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Hoffmann, R. A wiki for the life sciences where authorship matters. Nature Genetics (2008)

Persistent immunologic abnormalities in long-term survivors of advanced Hodgkin's disease.

Immunologic studies were done on 47 long-term survivors of Hodgkin's disease who had been treated with MOPP chemotherapy (mechlorethamine, vincristine, procarbazine, and prednisone). Percentages of E rosettes and mitogen-induced lymphocyte proliferation were significantly reduced compared to those in normal control subjects. There was no tendency for these abnormalities to return to the normal range with increasing disease-free intervals. No abnormalities of B-cell number or function were detected. Long-term survivors of advanced diffuse histiocytic lymphoma treated with comparable chemotherapy, who served as a control population, had significantly higher percentages of E rosettes and no reduction in mitogen-induced lymphocyte proliferation. Thus these persistent immunologic abnormalities cannot be attributed to chemotherapy alone. The presence of similar immunologic abnormalities in untreated patients with Hodgkin's disease of all stages and in patients cured by either MOPP or radiotherapy suggests that depressed cellular immunity may be an inherent characteristic of the person in whom Hodgkin's disease develops.[1]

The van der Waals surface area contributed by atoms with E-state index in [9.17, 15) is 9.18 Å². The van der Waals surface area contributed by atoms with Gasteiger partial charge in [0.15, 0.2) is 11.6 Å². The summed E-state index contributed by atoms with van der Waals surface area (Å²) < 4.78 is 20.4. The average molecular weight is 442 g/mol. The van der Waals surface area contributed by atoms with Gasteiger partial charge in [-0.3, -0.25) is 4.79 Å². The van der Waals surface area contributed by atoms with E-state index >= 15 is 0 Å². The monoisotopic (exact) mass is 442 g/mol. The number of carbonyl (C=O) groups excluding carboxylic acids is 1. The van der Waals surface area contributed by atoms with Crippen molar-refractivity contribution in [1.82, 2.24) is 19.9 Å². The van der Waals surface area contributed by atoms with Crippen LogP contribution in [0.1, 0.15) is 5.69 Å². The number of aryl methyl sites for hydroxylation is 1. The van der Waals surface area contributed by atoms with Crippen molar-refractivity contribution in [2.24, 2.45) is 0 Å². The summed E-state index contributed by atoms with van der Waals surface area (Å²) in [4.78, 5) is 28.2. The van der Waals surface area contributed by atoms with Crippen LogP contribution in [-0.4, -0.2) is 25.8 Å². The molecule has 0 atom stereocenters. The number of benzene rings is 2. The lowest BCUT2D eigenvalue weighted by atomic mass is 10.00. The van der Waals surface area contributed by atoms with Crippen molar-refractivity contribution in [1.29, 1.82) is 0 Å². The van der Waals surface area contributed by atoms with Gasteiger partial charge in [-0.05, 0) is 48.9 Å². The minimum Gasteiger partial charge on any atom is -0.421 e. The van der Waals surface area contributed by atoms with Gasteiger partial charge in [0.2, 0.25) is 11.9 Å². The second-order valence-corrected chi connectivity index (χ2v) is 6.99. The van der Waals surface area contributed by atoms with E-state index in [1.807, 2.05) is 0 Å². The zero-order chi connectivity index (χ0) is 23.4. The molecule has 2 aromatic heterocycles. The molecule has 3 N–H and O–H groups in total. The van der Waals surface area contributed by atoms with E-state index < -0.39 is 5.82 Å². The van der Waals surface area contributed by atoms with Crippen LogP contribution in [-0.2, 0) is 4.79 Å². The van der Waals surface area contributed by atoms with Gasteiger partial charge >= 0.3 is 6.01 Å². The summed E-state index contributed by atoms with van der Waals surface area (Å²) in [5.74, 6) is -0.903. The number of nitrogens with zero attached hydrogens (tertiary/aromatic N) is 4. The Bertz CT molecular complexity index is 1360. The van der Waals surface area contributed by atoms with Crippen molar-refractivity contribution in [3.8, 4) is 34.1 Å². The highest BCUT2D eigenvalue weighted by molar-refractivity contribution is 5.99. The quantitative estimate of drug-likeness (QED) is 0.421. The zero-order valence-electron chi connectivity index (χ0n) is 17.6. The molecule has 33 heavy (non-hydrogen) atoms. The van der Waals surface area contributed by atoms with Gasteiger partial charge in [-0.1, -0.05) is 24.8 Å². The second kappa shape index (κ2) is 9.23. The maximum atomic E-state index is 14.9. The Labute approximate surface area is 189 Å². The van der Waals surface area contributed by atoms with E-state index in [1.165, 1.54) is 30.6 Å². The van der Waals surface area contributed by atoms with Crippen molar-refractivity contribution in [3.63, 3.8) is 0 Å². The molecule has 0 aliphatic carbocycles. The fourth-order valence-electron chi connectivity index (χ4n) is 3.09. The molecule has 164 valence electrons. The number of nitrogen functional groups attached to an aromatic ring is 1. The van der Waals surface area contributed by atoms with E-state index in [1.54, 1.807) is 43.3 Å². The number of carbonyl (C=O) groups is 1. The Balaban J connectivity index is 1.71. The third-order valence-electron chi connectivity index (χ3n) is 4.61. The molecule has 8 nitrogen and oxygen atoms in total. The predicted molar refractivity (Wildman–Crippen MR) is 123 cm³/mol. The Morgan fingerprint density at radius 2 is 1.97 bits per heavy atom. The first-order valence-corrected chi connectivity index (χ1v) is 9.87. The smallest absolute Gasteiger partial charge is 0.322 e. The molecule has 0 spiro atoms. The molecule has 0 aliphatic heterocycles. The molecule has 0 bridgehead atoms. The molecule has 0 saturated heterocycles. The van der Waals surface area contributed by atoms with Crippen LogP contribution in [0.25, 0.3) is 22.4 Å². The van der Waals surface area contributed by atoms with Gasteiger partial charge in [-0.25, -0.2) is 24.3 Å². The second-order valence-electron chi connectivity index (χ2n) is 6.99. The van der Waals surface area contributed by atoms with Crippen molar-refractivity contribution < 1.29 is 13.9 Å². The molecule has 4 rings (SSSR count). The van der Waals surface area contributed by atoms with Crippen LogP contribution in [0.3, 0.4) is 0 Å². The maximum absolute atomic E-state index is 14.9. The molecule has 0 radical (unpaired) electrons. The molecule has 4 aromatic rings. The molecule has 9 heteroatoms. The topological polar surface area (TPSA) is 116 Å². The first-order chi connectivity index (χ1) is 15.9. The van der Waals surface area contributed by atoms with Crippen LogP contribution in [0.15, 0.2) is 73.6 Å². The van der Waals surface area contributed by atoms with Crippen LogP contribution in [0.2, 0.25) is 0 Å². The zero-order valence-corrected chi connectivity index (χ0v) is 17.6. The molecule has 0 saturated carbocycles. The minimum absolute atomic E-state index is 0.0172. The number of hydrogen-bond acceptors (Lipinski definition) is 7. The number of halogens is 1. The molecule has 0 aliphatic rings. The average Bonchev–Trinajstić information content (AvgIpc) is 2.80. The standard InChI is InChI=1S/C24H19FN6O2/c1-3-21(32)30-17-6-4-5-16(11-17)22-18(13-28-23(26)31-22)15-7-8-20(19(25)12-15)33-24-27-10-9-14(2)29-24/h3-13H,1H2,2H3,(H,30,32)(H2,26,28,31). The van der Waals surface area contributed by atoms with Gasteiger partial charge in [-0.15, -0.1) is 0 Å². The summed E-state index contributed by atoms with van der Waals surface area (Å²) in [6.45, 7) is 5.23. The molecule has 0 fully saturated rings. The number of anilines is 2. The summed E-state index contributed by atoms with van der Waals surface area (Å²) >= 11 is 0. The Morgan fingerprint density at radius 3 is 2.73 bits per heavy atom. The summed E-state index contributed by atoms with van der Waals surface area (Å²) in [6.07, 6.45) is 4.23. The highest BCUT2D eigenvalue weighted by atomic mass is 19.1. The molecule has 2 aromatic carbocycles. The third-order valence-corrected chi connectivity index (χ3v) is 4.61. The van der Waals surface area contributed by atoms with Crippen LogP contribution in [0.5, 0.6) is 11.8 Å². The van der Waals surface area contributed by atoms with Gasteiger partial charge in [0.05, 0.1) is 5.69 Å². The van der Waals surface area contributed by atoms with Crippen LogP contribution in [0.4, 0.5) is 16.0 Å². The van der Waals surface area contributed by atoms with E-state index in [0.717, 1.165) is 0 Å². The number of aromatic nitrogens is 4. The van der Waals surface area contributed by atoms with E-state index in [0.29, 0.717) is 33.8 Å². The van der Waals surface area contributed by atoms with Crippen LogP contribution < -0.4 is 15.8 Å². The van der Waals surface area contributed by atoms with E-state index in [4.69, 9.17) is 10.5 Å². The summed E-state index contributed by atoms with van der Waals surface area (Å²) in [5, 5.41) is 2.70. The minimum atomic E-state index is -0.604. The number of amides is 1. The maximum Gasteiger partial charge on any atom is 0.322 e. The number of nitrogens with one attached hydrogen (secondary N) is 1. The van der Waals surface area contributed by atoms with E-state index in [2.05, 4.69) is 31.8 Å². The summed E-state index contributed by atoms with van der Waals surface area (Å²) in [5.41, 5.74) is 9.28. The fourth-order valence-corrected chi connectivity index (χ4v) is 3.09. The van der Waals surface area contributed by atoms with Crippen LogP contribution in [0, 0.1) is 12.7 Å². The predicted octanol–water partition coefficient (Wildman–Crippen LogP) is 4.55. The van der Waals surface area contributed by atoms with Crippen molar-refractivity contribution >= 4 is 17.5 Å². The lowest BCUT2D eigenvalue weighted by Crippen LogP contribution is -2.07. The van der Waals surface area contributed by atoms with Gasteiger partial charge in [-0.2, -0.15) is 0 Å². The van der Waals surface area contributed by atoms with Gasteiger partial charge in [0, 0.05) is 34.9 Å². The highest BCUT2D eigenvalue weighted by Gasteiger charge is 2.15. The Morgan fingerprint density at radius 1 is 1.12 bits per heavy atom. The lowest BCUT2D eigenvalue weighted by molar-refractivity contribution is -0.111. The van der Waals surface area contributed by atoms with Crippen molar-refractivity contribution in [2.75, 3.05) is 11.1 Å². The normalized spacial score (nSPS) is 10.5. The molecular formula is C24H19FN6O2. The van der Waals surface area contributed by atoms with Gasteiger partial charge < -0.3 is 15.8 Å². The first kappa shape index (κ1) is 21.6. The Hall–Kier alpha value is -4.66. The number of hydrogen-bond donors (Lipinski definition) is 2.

1. Persistent immunologic abnormalities in long-term survivors of advanced Hodgkin's disease. Fisher, R.I., DeVita, V.T., Bostick, F., Vanhaelen, C., Howser, D.M., Hubbard, S.M., Young, R.C. Ann. Intern. Med. (1980) [Pubmed]
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